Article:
Yup. There are two factors without which Judaism would not exist today: the Hebrew language & the Torah. The preservation of these throughout the generations is what has allowed Judaism to survive the millenia. Now we're leaving the subject of theology & getting into anthropology.


    I meant no offense. The Falasha Jews I have met in Israel never indicated that they were offended by the term, Falasha. Beta works for me, too, but I have never heard this term.

    The Falasha Jews of Ethiopia are fascinating becasue they were able to preserve Hebrew & the Torah despite being isolated from the rest of the Jewish world for centuries. When they were "discovered" in modern times, they knew nothing of Jewish holidays like Chanukah. The helps date their isolation. Chanukah celebrates the successful Jewish revolt against Greek rule that led to the Hasmonean dynasty in Palestine. Herod is considered the last of the Hasmonean kings despite not being Hasmonean himself. His claim to the throne was propped up by the Romans & his wife's Hasmonean lineage.


    Not so. Their mother must be Jewish & males over eight days old must be circumcised. In Nazi Germany, anyone with Jewish heredity was forced to wear a yellow star, but those days are over, thank G-d.

    I don't have statistics, but, in my experience, conversion to Judaism most often happens when a Jewish family adopts an orphan. Adult conversion is much less common, but do happen. I know one man who grew up in a devout Christian home (father was a pastor) & decided that he wanted to be a Jew. I know a woman who decided to convert at age 16. Her family wasn't thrilled, but they didn't forbid her.

    Conversion for marraige does happen, but, in a Jewish/Christian relationship, conversion to Christianity is FAR more common.

    The third criteria is who you are. Again, look at it from an anthropological point of view as well as theological. Jews share a common religion, but also a common language, common traditions & heredity. Besides Hebrew, there is also Yiddish & Ladino, but those aren't common for all Jews.

    Pretty much correct.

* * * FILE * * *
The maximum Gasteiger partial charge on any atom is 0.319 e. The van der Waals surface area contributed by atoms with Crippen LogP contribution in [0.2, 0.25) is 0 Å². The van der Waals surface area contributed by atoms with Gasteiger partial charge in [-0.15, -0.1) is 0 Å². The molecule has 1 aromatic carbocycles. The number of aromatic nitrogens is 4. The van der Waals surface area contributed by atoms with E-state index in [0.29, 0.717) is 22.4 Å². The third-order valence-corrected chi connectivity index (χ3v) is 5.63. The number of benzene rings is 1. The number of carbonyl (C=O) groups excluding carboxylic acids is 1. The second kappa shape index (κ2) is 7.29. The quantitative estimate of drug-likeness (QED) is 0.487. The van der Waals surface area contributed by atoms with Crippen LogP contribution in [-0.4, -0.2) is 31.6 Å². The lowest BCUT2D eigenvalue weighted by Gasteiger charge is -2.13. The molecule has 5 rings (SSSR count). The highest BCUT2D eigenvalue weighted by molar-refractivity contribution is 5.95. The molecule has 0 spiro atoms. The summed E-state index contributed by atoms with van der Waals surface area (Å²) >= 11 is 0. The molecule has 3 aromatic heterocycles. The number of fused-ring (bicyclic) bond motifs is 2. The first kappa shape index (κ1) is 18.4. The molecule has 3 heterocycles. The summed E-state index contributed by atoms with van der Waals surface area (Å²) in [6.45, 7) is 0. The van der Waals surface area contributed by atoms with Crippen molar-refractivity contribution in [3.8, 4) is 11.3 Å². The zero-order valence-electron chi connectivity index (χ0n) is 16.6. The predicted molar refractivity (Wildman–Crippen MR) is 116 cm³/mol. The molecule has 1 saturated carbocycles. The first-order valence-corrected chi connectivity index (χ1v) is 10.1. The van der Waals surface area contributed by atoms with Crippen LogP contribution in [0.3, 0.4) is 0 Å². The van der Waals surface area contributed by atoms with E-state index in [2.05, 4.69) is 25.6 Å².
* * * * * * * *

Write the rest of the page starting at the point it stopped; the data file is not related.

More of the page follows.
I'm not so sure about this one. In my experience, Jewish parents worry about sons & daughters equally. The sons will pass on the family name, but it is the daughters who pass on Judaism. Some Chasidic & ultra Orthodox Jews still arrange marraiges. They don't want their kids chasing the opposite sex & all the immodesty that would arise from it.

    Correct. There are many Christian & Muslim Israelis. Modern Israel was founded to be a Jewish state, but it's citizens aren't all Jewish. As a Jew, I would be granted Israeli citizenship if I asked for it, but one passport is enough for me & I don't have any plans to move there.

    No offense, but I'm shocked to hear this from a highly educated theologian.

    Many of the Commandments from G-d in what you call the Old Testament are specifically directed at the descendants of Abraham, Isaac & Jacob. The Covenants are expected to be kept by their descendants. A Jew doesn't expect a non Jew to circumcise his children, for example.

    I'm trying.:) I'm far from being a rabbi, though.

    See above.
     
  14. ironduck

    ironduck Chieftain

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    So what happens if the child isn't circumcised? He's still just as jewish as he would otherwise be, no?
     
  15. Maimonides

    Maimonides Chieftain

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    No. Jewish males must be circumcised after 8 days old. This goes back to Abraham.

    Adult male conversion is particularly unpleasant. Even if the convert is circumcised, a drop of blood is drawn from the penis to signify his compliance with the Covenant.
     
  16. ironduck

    ironduck Chieftain

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    So a child born by a jewish mother is not jewish if left uncircumcised?

    Also, what do you mean adult male conversion is particularly unpleasant? Why would it be more unpleasant than for an infant? I'd think it would be the opposite if anything.
     
  17. Maimonides

    Maimonides Chieftain

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    After 8 days old, yes. Males only.


    I suppose. I guess what I meant is that an infant doesn't even know it has a penis & doesn't remember the circumcision. An adult is fully aware of having a sharp instrument piercing his penis. I also meant as opposed to a female conversion.
     
  18. Plotinus

    Plotinus Philosopher Administrator

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    As I understand it, circumcision is pretty unpleasant whether you're an infant or an adult, but it heals more quickly for infants. I had a friend who had to be circumcised for rather obscure medical reasons and it sounded absolutely horrific (after a few days the stitches burst, or something equally nasty, and he had to go back to hospital).